Crostini with Ricotta, Truffle Honey, and Smoked Salts

Crostini with Ricotta, Truffle Honey, and Smoked Salts
Staff Writer
Crostini with Ricotta, Truffle Honey, and Smoked Salts

Viviane Bauquet Farre

Crostini with Ricotta, Truffle Honey, and Smoked Salts

Four ingredients: bread, ricotta, honey, and salt — the essence of simplicity.

Let's take that freshly baked baguette from your corner bakery, light and fluffy homemade ricotta, ambrosial truffle honey, and pungent smoked salts and transform a simple dish into a celestial one.

These crostini make superb hors d'oeuvres, but you can also serve them as a light cheese course, a prelude to dessert. Either way, they're pure heaven to the taste buds.

On a side note, I tend to prefer white truffle honey because it has more flavor than honey infused with black truffles. You can find truffle honey and smoked salts in gourmet and specialty food stores.

Now I'm craving one of these crostini… Off to the kitchen I go!

Ingredients

  • Sixteen 1/4-inch-thick baguette slices, cut on a bias
  • 1 1/2  Cup  ricotta
  • 1/4  Cup  white truffle honey
  • Fine smoked alderwood salts, to taste

Directions

Preheat the broiler on high. Place the bread slices on a baking sheet and toast under the broiler on each side until golden brown. Top each bread slice with 1 ½ tablespoons of the ricotta. Place the crostini on a serving platter. Drizzle each slice with a little truffle honey (about ¾ teaspoon). Generously sprinkle the crostini with smoked salts and serve immediately while the bread slices are still warm.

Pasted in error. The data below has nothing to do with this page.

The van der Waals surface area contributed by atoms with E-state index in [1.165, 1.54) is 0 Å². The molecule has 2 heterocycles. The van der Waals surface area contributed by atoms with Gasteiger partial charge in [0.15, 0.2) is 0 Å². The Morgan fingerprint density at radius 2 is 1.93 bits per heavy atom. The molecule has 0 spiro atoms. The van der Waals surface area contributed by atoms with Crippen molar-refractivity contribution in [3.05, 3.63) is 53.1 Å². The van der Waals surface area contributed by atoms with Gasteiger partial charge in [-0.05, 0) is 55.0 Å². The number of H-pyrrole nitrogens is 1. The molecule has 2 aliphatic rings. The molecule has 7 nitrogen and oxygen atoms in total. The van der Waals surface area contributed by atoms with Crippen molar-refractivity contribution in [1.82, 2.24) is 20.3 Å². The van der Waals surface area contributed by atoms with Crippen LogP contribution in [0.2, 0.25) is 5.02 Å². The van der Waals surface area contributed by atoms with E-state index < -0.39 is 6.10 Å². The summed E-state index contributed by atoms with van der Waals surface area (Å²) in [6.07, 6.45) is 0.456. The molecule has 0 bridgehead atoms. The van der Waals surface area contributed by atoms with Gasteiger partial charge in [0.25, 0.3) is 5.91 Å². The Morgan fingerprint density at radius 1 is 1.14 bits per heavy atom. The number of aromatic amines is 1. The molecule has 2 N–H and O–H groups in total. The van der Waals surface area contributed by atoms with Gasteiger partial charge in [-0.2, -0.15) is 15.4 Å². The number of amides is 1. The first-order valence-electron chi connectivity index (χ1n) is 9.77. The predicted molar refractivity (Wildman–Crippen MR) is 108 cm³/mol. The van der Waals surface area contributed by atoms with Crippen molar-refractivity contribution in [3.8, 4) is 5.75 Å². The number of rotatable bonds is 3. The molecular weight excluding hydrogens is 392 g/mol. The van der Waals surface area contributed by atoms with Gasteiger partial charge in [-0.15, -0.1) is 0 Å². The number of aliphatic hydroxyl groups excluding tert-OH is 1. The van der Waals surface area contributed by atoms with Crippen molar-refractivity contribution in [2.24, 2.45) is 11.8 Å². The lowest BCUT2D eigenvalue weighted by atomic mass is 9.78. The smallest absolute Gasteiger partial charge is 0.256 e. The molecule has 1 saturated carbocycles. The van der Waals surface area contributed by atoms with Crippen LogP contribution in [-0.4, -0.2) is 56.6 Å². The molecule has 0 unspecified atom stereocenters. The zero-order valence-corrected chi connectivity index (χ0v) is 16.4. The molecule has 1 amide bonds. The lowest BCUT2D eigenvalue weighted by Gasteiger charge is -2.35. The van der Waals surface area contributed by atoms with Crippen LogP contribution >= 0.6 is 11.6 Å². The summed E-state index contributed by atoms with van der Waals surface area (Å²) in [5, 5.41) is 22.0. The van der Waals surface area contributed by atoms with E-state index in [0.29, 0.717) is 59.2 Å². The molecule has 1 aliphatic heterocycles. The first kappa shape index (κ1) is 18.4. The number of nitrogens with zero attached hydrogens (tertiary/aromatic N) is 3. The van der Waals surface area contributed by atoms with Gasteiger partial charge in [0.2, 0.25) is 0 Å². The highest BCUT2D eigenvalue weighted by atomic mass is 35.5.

Nutritional Facts

Total Fat
1g
1%
Sugar
2g
2%
Cholesterol
1mg
0%
Carbohydrate, by difference
4g
3%
Protein
1g
2%
Vitamin A, RAE
25µg
4%
Calcium, Ca
10mg
1%
Fiber, total dietary
1g
4%
Folate, total
21µg
5%
Iron, Fe
1mg
6%
Magnesium, Mg
2mg
1%
Niacin
1mg
7%
Phosphorus, P
5mg
1%
Sodium, Na
68mg
5%
Water
16g
1%

Truffle Shopping Tip

Ingredients like olive oil, shallots, mustard, cream, stock, and butter will help bring French flavors to your cooking.

Truffle Cooking Tip

French cuisine is renowned for slow-cooked sauces, however a quick pan sauce will do just as well; after sautéing a piece of meat or fish, remove it from the pan, deglaze with brandy or wine, finish with a touch of butter or cream and voilà!